March 11th, 2010
12:20 PM ET
8 years ago

House Democrats face tough odds on health care

An ongoing CNN survey reveals that House Democrats face an uphill battle to pass health care.

An ongoing CNN survey reveals that House Democrats face an uphill battle to pass health care.

Washington (CNN) - House Democratic leaders hoping to pass a health care reform bill by the Easter congressional recess face increasingly difficult odds, as several of the party's rank-and-file have come out against the plan passed by the Senate in December.

According to an ongoing CNN survey, 17 House Democrats indicate that they would vote no on the Senate plan as currently written, including six members who voted in favor of the House bill passed in November.

Several of these representatives indicated that they would consider voting for the Senate bill if it were significantly modified. However, the lack of support among these members for the underlying plan passed by the Senate on Christmas Eve illustrates the challenge party leaders face in winning over enough votes to pass what has become the Obama administration's signature legislative priority.

Some members made clear that their votes are not negotiable.

Josh Taylor, a spokesman for Texas Rep. Chet Edwards, said the congressman "voted no on health care the first time around and will vote no the second."

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Filed under: Democrats • Health care • Health care vote count
soundoff (106 Responses)
  1. ep

    "Majority of Americans don’t want it", it's a bad bill", "socialism", "lazy and not willing", "we can't afford to pay"....... I agree there are bad apples but there are also some genuine unfortunate souls too. Most of the small business can’t afford to offer healthcare. Do you really believe we don’t have a healthcare problem? Do you really believe by saying “we can’t afford it” the healthcare problem will go away?

    I believe most of us are 1 serious illness away from bankruptcy? Have you ever felt “helpless” when you or your children had to endue the pain of diseases because you couldn’t afford to see a doctor while you were employed?

    I think healthcare needs to be reformed. The success of it lies in “implementation” where there should not be any connotation of “entitlement.”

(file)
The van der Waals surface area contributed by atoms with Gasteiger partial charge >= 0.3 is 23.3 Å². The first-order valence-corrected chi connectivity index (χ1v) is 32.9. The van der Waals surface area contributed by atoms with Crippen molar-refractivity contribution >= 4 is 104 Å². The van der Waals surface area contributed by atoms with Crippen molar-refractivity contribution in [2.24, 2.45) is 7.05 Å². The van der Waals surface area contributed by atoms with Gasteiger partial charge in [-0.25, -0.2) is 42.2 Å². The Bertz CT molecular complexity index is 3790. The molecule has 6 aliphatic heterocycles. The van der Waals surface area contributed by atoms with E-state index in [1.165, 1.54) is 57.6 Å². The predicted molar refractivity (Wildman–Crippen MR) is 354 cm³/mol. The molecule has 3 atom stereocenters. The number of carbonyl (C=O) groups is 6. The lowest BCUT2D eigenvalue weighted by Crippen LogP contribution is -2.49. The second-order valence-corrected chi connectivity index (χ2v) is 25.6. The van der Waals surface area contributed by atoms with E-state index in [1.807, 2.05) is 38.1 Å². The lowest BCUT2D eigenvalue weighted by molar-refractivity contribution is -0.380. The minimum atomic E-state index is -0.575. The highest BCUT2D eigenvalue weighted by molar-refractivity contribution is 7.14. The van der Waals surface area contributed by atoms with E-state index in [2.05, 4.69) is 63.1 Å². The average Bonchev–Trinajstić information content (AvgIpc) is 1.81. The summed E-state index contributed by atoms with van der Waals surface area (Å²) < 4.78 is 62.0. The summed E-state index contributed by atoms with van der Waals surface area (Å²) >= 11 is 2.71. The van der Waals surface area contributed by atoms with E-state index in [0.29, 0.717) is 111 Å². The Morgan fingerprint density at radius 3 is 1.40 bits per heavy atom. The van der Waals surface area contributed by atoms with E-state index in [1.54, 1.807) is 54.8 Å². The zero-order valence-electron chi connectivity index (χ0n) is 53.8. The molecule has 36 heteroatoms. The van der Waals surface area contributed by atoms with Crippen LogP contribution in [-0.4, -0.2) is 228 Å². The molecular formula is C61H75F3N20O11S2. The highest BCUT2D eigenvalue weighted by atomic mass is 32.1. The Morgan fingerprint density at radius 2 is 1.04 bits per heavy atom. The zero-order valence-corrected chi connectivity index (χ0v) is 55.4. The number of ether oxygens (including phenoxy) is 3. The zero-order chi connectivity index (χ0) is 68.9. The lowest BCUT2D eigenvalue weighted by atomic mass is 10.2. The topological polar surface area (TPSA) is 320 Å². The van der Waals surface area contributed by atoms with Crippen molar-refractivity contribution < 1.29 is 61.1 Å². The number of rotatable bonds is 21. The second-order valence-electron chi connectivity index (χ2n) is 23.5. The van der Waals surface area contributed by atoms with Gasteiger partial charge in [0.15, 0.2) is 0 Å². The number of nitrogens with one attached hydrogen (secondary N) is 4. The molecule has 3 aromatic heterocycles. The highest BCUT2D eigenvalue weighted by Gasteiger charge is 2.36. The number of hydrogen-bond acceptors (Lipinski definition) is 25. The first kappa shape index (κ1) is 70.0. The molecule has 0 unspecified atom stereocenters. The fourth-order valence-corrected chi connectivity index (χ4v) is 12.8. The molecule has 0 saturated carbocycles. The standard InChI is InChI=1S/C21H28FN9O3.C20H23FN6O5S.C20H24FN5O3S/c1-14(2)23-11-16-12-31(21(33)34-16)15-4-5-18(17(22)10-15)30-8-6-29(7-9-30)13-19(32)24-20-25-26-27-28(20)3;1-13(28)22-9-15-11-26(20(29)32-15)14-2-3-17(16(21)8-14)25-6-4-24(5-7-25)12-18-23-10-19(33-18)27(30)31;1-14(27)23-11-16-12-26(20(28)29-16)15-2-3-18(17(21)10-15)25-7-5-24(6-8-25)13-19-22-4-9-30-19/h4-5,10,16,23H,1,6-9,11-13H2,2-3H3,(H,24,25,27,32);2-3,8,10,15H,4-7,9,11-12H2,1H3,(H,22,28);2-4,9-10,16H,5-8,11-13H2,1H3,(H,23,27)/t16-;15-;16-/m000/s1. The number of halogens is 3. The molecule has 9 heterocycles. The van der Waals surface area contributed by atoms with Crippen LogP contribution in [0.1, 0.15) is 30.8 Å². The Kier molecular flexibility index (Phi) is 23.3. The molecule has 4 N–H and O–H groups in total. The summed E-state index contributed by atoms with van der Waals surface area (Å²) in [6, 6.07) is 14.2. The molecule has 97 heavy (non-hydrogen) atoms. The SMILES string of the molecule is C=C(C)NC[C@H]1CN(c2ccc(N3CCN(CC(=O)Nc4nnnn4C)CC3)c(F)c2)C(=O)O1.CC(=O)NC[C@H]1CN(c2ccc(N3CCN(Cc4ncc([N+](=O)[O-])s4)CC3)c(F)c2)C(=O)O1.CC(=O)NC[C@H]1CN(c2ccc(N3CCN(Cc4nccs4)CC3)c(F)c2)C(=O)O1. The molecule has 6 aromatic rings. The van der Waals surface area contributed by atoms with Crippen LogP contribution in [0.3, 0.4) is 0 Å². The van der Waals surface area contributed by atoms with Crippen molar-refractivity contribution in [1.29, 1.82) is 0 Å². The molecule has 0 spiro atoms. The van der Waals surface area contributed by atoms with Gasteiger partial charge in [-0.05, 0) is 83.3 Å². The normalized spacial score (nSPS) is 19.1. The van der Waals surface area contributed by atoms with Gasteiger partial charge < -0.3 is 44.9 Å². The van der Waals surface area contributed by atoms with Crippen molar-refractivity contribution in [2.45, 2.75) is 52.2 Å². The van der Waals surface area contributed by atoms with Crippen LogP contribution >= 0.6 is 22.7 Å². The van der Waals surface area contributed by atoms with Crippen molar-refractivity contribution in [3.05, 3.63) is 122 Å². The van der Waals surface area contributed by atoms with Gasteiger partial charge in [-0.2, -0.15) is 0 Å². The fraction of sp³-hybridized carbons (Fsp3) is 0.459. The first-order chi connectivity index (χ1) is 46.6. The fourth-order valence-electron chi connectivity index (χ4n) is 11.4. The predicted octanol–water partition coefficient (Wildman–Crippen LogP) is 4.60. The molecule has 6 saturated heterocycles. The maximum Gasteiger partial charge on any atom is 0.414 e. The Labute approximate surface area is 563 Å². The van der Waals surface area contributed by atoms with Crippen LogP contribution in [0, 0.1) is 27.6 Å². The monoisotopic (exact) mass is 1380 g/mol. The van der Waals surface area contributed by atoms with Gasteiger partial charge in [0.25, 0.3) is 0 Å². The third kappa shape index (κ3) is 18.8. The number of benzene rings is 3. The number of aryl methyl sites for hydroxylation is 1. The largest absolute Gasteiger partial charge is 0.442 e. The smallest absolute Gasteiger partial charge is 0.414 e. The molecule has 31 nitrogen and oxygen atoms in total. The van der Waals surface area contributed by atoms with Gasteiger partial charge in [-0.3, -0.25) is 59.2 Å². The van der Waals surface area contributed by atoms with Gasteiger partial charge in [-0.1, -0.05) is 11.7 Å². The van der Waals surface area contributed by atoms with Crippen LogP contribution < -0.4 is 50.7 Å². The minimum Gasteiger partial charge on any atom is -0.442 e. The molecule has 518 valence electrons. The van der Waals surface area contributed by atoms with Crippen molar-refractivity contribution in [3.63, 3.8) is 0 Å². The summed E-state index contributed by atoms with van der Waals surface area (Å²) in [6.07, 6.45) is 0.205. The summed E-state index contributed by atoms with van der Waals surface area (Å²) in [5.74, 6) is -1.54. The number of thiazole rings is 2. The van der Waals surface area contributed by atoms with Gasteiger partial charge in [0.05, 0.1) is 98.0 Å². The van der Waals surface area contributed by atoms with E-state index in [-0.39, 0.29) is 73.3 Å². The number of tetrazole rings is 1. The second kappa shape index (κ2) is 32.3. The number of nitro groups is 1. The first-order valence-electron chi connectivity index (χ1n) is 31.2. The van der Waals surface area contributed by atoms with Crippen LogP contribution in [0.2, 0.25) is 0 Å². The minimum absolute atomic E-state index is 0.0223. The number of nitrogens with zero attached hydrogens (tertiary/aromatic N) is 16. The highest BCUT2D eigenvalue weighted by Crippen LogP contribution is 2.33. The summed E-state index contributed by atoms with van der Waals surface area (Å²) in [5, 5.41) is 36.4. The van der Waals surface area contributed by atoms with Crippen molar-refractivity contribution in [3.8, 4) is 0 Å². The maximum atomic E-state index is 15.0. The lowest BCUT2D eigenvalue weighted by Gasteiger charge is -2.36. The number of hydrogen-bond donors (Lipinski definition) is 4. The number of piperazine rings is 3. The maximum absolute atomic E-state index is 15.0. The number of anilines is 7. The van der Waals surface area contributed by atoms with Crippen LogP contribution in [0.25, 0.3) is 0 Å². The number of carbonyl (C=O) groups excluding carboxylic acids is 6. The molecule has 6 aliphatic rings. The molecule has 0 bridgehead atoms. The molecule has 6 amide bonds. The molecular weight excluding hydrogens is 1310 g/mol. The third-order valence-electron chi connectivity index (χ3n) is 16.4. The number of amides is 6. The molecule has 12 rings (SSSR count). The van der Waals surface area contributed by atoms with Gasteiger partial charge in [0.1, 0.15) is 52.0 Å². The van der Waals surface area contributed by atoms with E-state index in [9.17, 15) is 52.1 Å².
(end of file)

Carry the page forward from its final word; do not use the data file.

March 11, 2010 02:52 pm at 2:52 pm |
  2. Ben in Texas

    Repugnants and Dems in the pockets of insurance companies, who all have a vested interest in the status quo, will never allow a public option, or single payer, which is the correct way to go. So why not allow everybody to buy into Medicare, which is a proven program that could benefit from new members and would not require a new bureaucracy?

    Pass a bill that gets rid of the insurance company anti-trust protection, requires everybody to get insurance, with subsidies for the needy, eliminates pre-existing conditions, disallows dropping coverage, and opens up Medicare for everybody. Even Repugnants will have a hard time voting against a Medicare bill, since so many of their base depend upon it.

    Watch those private insurance companies trip over themselves to offer lower rates. Watch the number of uninsured drop to zero. Watch financial disasters due to health care expenses disappear. Watch the health care crisis ease.

    March 11, 2010 02:53 pm at 2:53 pm |
  3. Marrissa V.

    VOTE NO! No to communism in America! Stay out of our private lives and health! Kill the healthcare Bills! America is speaking! Listen to us Washington!

    March 11, 2010 02:56 pm at 2:56 pm |
  4. Chris

    At this point they have no choice other than to vote for the Senate bill and then try to include some of the measures needed but not included in the Senate bill in a separate bill. While I wish one could vote no for the Senate bill on the grounds that it fails far short of even beginning to provide an adequate health care system, the moral requirement that a state provide health care to its citizens demands that the bill be passed so that even if there is still no public option and no competition for private insurers that at least minimal measure including that it is illegal to refuse coverage due to pre-existing conditions will pass. Still, without a public option, the bill provides coverage for only the rich (my friends pay $1,550 per month for insurance for a family of two and $850 per month for a single individual); most people tell me that if they make only $50k gross that they cannot afford this.

    March 11, 2010 02:57 pm at 2:57 pm |
  5. Jane Sullivan

    @phoenix86 – you're back! Must be letting you out for day trips, as long as you stay on the meds. Oh, and I wouldn't hold my breath for so many 'monthys' if I were you, not conducive to long 'lifey'....

    March 11, 2010 02:58 pm at 2:58 pm |
  6. Chris

    At this point, the only option is to pass the Senate bill and then come back with an additional bill which provides measures not included in the Senate version.

    March 11, 2010 02:59 pm at 2:59 pm |
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